My first encounter with folklore did not occur in the United States of America. I was three years old, and my dad, mother, brother, and I had just moved to Okinawa, when my dad was stationed to the now defunct Naha Air Base.
The first house we moved into was not on the base. Rather, it was Gaijin housing in what was called the Oroku District back then. The small, shabby pink house with blue typhoon shutters was tucked away in a corner at the top of a hill, behind a screen of overgrown tropical plants, as if it was guarding a secret. Perhaps the little house was. It happened to be built in front of a sky gray turtle-back tomb, one of the thousands of Okinawan-style tombs that populate the Ryukyu Islands.
The night we moved into the house, we pulled into the driveway on the side of it. We arrived long after the sun had set, and I clearly remember straining my eyes in the dark to see the blue “X” shapes on the typhoon shutters. My dad mentioned that the shutters were probably useful not only for protecting the house against typhoons but also useful for keeping out the “stealy boys”. “Stealy boys” is a phrase that Okinawans use for burglars. The phrase might bring to mind an image of misguided yet harmless youth, but in my three-year-old mind, it was frightening. The phrase still spooks me to this day.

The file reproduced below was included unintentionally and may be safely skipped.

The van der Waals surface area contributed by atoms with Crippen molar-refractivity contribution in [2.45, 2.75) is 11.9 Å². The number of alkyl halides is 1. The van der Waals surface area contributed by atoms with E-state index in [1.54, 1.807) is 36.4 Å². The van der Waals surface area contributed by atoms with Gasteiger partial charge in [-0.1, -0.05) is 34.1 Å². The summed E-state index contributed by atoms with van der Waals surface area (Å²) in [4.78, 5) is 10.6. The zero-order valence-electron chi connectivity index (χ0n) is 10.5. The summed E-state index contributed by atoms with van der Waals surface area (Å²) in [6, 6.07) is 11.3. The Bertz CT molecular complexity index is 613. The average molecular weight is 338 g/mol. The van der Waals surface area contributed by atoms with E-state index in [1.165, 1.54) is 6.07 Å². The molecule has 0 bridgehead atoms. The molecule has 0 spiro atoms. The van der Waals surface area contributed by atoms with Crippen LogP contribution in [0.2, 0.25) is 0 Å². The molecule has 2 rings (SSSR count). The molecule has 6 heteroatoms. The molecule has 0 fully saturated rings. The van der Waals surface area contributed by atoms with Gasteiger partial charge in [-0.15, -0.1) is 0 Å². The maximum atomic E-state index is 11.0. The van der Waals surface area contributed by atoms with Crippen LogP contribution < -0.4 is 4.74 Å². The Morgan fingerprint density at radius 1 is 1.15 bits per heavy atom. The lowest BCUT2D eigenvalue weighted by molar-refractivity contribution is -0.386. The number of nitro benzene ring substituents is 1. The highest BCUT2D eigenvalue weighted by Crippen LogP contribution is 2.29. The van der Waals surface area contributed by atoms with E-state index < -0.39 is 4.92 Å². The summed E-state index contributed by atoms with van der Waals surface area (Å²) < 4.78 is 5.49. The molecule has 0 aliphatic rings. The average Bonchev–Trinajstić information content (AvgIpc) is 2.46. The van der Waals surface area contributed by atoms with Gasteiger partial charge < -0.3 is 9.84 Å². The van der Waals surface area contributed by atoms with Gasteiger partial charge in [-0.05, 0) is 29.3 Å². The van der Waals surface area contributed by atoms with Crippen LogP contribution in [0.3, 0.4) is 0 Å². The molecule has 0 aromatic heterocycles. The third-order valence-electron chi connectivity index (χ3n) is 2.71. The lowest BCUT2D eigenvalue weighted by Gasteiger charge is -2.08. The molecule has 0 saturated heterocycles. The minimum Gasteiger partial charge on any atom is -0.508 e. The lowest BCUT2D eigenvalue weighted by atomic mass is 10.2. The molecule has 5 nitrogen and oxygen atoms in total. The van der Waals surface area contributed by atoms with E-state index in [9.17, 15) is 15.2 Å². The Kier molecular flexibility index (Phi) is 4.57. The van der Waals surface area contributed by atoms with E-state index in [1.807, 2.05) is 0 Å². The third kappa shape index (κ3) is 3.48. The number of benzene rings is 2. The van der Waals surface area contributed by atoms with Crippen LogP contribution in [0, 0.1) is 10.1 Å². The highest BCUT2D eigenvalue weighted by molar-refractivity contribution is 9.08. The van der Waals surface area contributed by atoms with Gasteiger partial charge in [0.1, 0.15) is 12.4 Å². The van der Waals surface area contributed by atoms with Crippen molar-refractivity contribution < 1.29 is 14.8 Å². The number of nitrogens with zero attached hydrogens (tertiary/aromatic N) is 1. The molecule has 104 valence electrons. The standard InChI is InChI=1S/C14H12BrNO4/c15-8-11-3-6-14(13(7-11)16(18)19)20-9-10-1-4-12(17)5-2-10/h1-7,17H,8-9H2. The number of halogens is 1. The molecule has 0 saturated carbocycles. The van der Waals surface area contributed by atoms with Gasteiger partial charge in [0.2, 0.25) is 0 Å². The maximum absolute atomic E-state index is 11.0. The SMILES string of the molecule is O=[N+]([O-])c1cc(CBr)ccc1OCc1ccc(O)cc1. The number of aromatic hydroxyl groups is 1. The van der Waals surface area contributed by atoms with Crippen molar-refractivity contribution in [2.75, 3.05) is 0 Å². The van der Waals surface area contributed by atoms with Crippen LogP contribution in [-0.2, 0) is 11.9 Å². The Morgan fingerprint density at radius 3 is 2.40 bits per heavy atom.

The morning after we moved into the house, something bizarre happened. My mother mentioned that she felt as though someone was pulling on her left middle toe. Her toe even stuck out as if it was being pulled. And it didn’t stop. We lived in the shabby little house in front of the tomb for a year and a half, and Mother’s toe stuck out, with the sensation of being pulled, for the entire duration of our stay. There were other paranormal events that occurred during that time, but the one I remember well was Mother and her toe-pulling ghost.
Then one day, we moved out. Dad had acquired Navy housing for us on Naha Air Base. We moved out on my fifth birthday. The day we moved out of that house and into base housing, Mother’s toe suddenly stopped feeling as if it was being pulled. Sure enough, it had gone back into place and was no longer stuck out.
We often wondered if it was a ghost, perhaps one from the tomb behind our house. In doing recent research into stories of the Ryukyu Islands, I have found many, many stories of ghosts. However, I have yet to find a rather comical one featuring a toe-pulling ghost!
Doesn’t it sound like a joke that a specter might play on a beautiful, young American woman?
Or was it just faulty wiring in my mom’s nerves that coincidentally started when we moved in and stopped when we moved?
You be the judge.
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